5 Tools for Small Business Funding Success

The small business lending industry is going against all the odds and growing stronger as more and more willing lending companies are surfacing. And for retailers, this also means accessing micro-business loans is easier.

In fact, small to medium business lending escalated to an all-time high in May, as per the figures by PayNet, a top small business fund provider, and analyst. The company tracks the number of micro-loans issued over the last 30 days based on data from the leading lenders in its database.

In the meantime, lenders are approving loan requests at rates never recorded before. Big banks ($10 billion+ in assets) accepted 26% of the loan requests they made in June 2018, as reported by Biz2Credit Small Business Lending Index. Acceptance rates for June went up two-tenths of a percent from the figures in May. Furthermore, regional and community lenders accepted 49.6% of their June funding requests going up two-tenths from the figure recorded in May. This figure was the highest for small banks as from April 2015.

“Conditions are unusually favorable for businesses and their lenders now,” said William Phelan, the President of PayNet, Inc. “The blend of record-high demand for credit and low credit risk for businesses shows commercial lenders will enjoy more profit, more so those with systems that can help cut costs.

Well, we know that getting funds is no longer a daunting task. But how do we prepare in advance for these loans? Here is a list of documents to have ready:

  • Business Plan – Prepare a plan that in a few words describes your company, the background of the founding partners, competitive landscape, your investment as the owner, and realistic financial projections. Lastly, explain how the funding will help your business reach its goals.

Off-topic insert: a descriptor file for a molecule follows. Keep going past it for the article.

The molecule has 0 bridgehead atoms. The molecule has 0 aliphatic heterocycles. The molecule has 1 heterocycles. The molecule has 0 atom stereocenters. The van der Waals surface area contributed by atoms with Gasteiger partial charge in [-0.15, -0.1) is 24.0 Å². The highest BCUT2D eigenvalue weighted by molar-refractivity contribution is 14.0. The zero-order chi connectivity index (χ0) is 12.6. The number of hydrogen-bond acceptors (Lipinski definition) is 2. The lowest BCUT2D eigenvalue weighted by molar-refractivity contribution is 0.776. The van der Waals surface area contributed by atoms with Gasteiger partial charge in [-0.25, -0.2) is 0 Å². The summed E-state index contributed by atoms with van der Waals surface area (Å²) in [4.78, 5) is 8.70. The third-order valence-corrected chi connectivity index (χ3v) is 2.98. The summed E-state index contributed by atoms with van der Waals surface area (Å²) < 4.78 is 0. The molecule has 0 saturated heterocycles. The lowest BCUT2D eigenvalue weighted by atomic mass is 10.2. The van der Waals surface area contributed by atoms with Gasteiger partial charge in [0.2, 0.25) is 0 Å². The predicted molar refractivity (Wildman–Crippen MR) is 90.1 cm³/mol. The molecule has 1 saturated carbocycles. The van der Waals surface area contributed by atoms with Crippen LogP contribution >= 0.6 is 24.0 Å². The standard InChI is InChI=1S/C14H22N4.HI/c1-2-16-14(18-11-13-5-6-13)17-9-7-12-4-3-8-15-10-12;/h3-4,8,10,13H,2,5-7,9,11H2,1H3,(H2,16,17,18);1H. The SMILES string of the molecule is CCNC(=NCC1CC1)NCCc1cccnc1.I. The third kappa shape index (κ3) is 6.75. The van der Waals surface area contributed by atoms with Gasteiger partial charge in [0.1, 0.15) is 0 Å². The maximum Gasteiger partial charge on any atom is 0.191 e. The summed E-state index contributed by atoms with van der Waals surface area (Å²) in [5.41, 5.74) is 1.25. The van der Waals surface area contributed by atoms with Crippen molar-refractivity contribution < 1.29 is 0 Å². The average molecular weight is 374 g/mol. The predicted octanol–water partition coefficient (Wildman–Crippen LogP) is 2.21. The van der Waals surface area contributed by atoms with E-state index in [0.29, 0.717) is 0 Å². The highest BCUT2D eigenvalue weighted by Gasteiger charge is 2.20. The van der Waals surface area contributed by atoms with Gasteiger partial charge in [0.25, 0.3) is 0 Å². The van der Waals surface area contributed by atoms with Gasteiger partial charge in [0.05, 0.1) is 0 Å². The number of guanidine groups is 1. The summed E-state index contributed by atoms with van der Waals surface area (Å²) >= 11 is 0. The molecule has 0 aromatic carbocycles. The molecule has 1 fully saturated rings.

• Business Financial Statements – If you want a micro-business loan, be ready to share your financial information, which may include income statements, balance sheets, and company tax returns.
  • Personal Financial Statements – Most lenders require financial statements for people with 20% or more stakes in the company consisting of two to three years of tax returns.
  • Loan Application Form – fill in all blank spaces in your loan application form. Incomplete applications are a major reason for rejection.
  • Collateral – Put together a description of the collateral that will be pledged to back the loan.

Wrap  Up

Apart from the above, lenders may also ask you to include a lease, franchise agreement, articles of incorporation, operating agreements, and any other relevant licenses to run the firm. Some high risk business loans also have different special requirements depend on where you seek funding.

Author Bio: As an account executive, Michael Hollis has funded millions by using alternative funding solutions. His experience and extensive knowledge of the industry has made him a high-risk business loans expert at First American Merchant.